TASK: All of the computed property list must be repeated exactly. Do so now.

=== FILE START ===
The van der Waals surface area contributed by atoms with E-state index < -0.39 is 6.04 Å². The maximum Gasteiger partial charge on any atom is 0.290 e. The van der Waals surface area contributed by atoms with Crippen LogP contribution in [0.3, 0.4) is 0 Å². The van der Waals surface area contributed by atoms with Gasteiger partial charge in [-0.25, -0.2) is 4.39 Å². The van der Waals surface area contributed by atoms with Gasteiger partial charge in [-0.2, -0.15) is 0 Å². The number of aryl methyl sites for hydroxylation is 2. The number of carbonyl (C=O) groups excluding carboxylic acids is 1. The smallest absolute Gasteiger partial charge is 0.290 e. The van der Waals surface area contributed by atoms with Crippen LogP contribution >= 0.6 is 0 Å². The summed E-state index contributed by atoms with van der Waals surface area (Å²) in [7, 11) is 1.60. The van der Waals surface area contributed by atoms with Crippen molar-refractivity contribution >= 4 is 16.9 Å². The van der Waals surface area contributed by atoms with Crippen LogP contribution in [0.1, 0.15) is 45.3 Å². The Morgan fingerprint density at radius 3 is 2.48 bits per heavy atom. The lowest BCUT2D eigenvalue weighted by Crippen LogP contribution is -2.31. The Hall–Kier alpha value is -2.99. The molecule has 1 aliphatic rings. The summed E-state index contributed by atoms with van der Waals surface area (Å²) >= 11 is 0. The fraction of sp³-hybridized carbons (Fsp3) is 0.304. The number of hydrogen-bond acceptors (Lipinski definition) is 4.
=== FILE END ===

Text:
The van der Waals surface area contributed by atoms with E-state index < -0.39 is 6.04 Å². The maximum Gasteiger partial charge on any atom is 0.290 e. The van der Waals surface area contributed by atoms with Crippen LogP contribution in [0.3, 0.4) is 0 Å². The van der Waals surface area contributed by atoms with Gasteiger partial charge in [-0.25, -0.2) is 4.39 Å². The van der Waals surface area contributed by atoms with Gasteiger partial charge in [-0.2, -0.15) is 0 Å². The number of aryl methyl sites for hydroxylation is 2. The number of carbonyl (C=O) groups excluding carboxylic acids is 1. The smallest absolute Gasteiger partial charge is 0.290 e. The van der Waals surface area contributed by atoms with Crippen LogP contribution >= 0.6 is 0 Å². The summed E-state index contributed by atoms with van der Waals surface area (Å²) in [7, 11) is 1.60. The van der Waals surface area contributed by atoms with Crippen molar-refractivity contribution >= 4 is 16.9 Å². The van der Waals surface area contributed by atoms with Crippen LogP contribution in [0.1, 0.15) is 45.3 Å². The Morgan fingerprint density at radius 3 is 2.48 bits per heavy atom. The lowest BCUT2D eigenvalue weighted by Crippen LogP contribution is -2.31. The Hall–Kier alpha value is -2.99. The molecule has 1 aliphatic rings. The summed E-state index contributed by atoms with van der Waals surface area (Å²) >= 11 is 0. The fraction of sp³-hybridized carbons (Fsp3) is 0.304. The number of hydrogen-bond acceptors (Lipinski definition) is 4.